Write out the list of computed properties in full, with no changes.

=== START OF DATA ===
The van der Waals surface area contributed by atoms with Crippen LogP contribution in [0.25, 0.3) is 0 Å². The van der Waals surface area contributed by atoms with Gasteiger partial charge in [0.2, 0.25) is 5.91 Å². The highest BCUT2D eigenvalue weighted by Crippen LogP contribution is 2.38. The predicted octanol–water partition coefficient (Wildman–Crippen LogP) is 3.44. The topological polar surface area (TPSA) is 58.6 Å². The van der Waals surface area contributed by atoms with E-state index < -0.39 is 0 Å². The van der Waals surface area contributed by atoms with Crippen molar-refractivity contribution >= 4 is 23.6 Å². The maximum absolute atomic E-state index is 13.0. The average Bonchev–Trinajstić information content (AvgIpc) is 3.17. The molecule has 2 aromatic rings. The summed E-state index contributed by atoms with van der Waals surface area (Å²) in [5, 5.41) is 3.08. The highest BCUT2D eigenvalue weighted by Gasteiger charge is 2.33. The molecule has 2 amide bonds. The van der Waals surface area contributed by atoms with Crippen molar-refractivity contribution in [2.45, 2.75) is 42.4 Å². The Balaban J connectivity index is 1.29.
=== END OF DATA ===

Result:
The van der Waals surface area contributed by atoms with Crippen LogP contribution in [0.25, 0.3) is 0 Å². The van der Waals surface area contributed by atoms with Gasteiger partial charge in [0.2, 0.25) is 5.91 Å². The highest BCUT2D eigenvalue weighted by Crippen LogP contribution is 2.38. The predicted octanol–water partition coefficient (Wildman–Crippen LogP) is 3.44. The topological polar surface area (TPSA) is 58.6 Å². The van der Waals surface area contributed by atoms with E-state index < -0.39 is 0 Å². The van der Waals surface area contributed by atoms with Crippen molar-refractivity contribution >= 4 is 23.6 Å². The maximum absolute atomic E-state index is 13.0. The average Bonchev–Trinajstić information content (AvgIpc) is 3.17. The molecule has 2 aromatic rings. The summed E-state index contributed by atoms with van der Waals surface area (Å²) in [5, 5.41) is 3.08. The highest BCUT2D eigenvalue weighted by Gasteiger charge is 2.33. The molecule has 2 amide bonds. The van der Waals surface area contributed by atoms with Crippen molar-refractivity contribution in [2.45, 2.75) is 42.4 Å². The Balaban J connectivity index is 1.29.